Muhammad was so impressed that even after Armah died, he offered prayers for the king’s soul, and he ordered his followers, “Leave the Ethiopians in peace.”
Note that he referred to them as Ethiopians.
So much for the BS that Aksumites were forerunners of only Tigrayans.
Now there is much to appreciate in the Aksumite culture, and another one of the painfully ignorant statements in that article is this: “Reverential monuments like giant obelisks (also found in Egypt), tombs of various kings, musical notes and literature are found alongside the historical traditions of Tigray.” Again, not the historical traditions of Tigray but of Ethiopia. And to make a fleeting comparison to stelae in Egypt is just downright inaccurate to the point of callous lack of appreciation for what’s right in front of you.
Paul Henze put it this way in Layers of Time:
“Early travelers related the stelae to Egyptian obelisks, but there is no affinity. They have been related to South Arabian architectural styles — e.g. the great mud-brick buildings of the Hadhramawt which rise to eight and ten stories — but there is little real similarity and high mud-brick buildings were not constructed in northern Ethiopia. Stone was too plentiful. The carved stelae are unique [emphasis added].”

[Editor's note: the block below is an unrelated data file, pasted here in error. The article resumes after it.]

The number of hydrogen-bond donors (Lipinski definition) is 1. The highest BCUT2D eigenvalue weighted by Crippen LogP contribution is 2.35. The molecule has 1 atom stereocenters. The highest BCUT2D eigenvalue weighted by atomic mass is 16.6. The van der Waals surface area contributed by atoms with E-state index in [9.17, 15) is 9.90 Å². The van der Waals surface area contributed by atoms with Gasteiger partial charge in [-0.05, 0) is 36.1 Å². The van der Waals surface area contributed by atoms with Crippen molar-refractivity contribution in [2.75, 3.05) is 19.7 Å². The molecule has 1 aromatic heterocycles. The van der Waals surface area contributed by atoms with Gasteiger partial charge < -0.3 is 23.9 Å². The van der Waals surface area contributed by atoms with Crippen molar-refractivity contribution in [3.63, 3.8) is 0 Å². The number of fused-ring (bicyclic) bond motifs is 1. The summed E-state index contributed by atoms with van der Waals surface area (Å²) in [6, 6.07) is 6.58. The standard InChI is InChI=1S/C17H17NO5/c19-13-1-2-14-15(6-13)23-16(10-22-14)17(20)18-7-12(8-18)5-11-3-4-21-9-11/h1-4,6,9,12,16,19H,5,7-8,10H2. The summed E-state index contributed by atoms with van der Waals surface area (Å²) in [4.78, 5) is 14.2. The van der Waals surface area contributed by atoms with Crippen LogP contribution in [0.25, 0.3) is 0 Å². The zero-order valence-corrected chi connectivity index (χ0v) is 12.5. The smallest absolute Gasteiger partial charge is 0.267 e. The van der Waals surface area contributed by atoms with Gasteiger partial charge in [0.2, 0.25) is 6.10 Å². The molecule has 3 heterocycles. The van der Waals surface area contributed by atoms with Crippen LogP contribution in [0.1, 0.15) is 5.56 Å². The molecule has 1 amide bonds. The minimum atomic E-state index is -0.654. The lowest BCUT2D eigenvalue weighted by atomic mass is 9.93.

To walk near these obelisks, to note their amazing, sculpted doors and windows, is yes, to understand that here was a culture of fascinating ingenuity, but if you’re going to try to shoehorn it into the revisionist propaganda of a terrorist group, try being less lazy about its actual background.
Especially when works are still available on the real deal: scholarship by Henze, Pankhurst, and while the most seminal book on Aksum is now uber-expensive and hard to get, even a bootleg PDF of Stuart Munro-Hay’s Aksum: An African Civilisation of Late Antiquity is floating around (and note the term “late antiquity”).
The problem is this is par for the course. We have idiots online still pushing the fiction that the Battle of Adwa was only a Tigrayan achievement, that it was all the work of Ras Alula and I guess we’ll just forget that Makonnen Wolde Mikael, Haile Selassie’s father, was there, fighting furiously and earning his own legend — because that wouldn’t fit. Never mind all the lying about Menelik, even though we know his movements during the battle almost down to the hour. It’s just easier to spout bullshit than pick up a book.
Robbie Corey-Boulet, with typical malice, tweeted on Wednesday what reads like a peculiar accusation: “Russian flag spotted at this morning’s ceremony commemorating the 1896 Battle of Adwa, in which Ethiopia defeated Italian would-be colonizers.”
Well, one guy with a flag is… what, exactly?